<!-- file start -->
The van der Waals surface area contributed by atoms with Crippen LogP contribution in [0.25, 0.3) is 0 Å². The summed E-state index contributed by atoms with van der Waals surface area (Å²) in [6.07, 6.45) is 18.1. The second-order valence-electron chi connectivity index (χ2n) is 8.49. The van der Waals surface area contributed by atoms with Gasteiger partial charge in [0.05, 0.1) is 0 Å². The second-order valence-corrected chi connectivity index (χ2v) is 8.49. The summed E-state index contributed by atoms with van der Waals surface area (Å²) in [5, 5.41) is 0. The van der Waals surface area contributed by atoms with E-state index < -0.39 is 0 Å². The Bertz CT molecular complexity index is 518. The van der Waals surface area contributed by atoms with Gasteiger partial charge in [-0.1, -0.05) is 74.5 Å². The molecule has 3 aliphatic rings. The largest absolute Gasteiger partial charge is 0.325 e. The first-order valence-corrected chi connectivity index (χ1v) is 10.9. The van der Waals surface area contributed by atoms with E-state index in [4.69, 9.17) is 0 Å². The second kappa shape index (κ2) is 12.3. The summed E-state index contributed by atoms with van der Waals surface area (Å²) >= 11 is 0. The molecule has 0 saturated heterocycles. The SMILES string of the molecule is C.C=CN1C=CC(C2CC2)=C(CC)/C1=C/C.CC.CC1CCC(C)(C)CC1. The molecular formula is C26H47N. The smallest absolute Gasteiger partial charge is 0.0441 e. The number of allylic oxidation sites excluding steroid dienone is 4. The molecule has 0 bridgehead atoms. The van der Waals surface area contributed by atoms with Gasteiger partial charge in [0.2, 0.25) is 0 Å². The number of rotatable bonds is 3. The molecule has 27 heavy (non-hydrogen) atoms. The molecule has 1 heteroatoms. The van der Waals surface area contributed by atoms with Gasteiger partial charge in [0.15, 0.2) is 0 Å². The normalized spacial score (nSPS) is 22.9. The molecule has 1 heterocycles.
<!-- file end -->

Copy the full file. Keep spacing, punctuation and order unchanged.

The van der Waals surface area contributed by atoms with Crippen LogP contribution in [0.25, 0.3) is 0 Å². The summed E-state index contributed by atoms with van der Waals surface area (Å²) in [6.07, 6.45) is 18.1. The second-order valence-electron chi connectivity index (χ2n) is 8.49. The van der Waals surface area contributed by atoms with Gasteiger partial charge in [0.05, 0.1) is 0 Å². The second-order valence-corrected chi connectivity index (χ2v) is 8.49. The summed E-state index contributed by atoms with van der Waals surface area (Å²) in [5, 5.41) is 0. The van der Waals surface area contributed by atoms with E-state index < -0.39 is 0 Å². The Bertz CT molecular complexity index is 518. The van der Waals surface area contributed by atoms with Gasteiger partial charge in [-0.1, -0.05) is 74.5 Å². The molecule has 3 aliphatic rings. The largest absolute Gasteiger partial charge is 0.325 e. The first-order valence-corrected chi connectivity index (χ1v) is 10.9. The van der Waals surface area contributed by atoms with E-state index in [4.69, 9.17) is 0 Å². The second kappa shape index (κ2) is 12.3. The summed E-state index contributed by atoms with van der Waals surface area (Å²) >= 11 is 0. The molecule has 0 saturated heterocycles. The SMILES string of the molecule is C.C=CN1C=CC(C2CC2)=C(CC)/C1=C/C.CC.CC1CCC(C)(C)CC1. The molecular formula is C26H47N. The smallest absolute Gasteiger partial charge is 0.0441 e. The number of allylic oxidation sites excluding steroid dienone is 4. The molecule has 0 bridgehead atoms. The van der Waals surface area contributed by atoms with Gasteiger partial charge in [0.2, 0.25) is 0 Å². The number of rotatable bonds is 3. The molecule has 27 heavy (non-hydrogen) atoms. The molecule has 1 heteroatoms. The van der Waals surface area contributed by atoms with Gasteiger partial charge in [0.15, 0.2) is 0 Å². The normalized spacial score (nSPS) is 22.9. The molecule has 1 heterocycles.